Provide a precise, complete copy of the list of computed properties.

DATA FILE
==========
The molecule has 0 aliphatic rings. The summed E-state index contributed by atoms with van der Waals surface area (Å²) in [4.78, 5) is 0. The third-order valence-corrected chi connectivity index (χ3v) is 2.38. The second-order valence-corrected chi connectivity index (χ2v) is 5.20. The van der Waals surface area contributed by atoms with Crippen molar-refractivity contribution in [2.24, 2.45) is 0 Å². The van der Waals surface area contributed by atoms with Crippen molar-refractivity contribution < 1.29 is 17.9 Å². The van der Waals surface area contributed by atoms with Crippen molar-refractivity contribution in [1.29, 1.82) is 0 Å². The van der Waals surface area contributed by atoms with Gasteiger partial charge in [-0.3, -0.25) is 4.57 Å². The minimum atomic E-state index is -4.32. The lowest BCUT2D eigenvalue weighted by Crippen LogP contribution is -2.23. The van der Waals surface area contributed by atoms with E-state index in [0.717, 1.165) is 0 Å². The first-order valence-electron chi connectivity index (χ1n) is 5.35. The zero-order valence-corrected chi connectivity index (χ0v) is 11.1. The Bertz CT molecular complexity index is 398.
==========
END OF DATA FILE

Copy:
The molecule has 0 aliphatic rings. The summed E-state index contributed by atoms with van der Waals surface area (Å²) in [4.78, 5) is 0. The third-order valence-corrected chi connectivity index (χ3v) is 2.38. The second-order valence-corrected chi connectivity index (χ2v) is 5.20. The van der Waals surface area contributed by atoms with Crippen molar-refractivity contribution in [2.24, 2.45) is 0 Å². The van der Waals surface area contributed by atoms with Crippen molar-refractivity contribution < 1.29 is 17.9 Å². The van der Waals surface area contributed by atoms with Crippen molar-refractivity contribution in [1.29, 1.82) is 0 Å². The van der Waals surface area contributed by atoms with Gasteiger partial charge in [-0.3, -0.25) is 4.57 Å². The minimum atomic E-state index is -4.32. The lowest BCUT2D eigenvalue weighted by Crippen LogP contribution is -2.23. The van der Waals surface area contributed by atoms with E-state index in [0.717, 1.165) is 0 Å². The first-order valence-electron chi connectivity index (χ1n) is 5.35. The zero-order valence-corrected chi connectivity index (χ0v) is 11.1. The Bertz CT molecular complexity index is 398.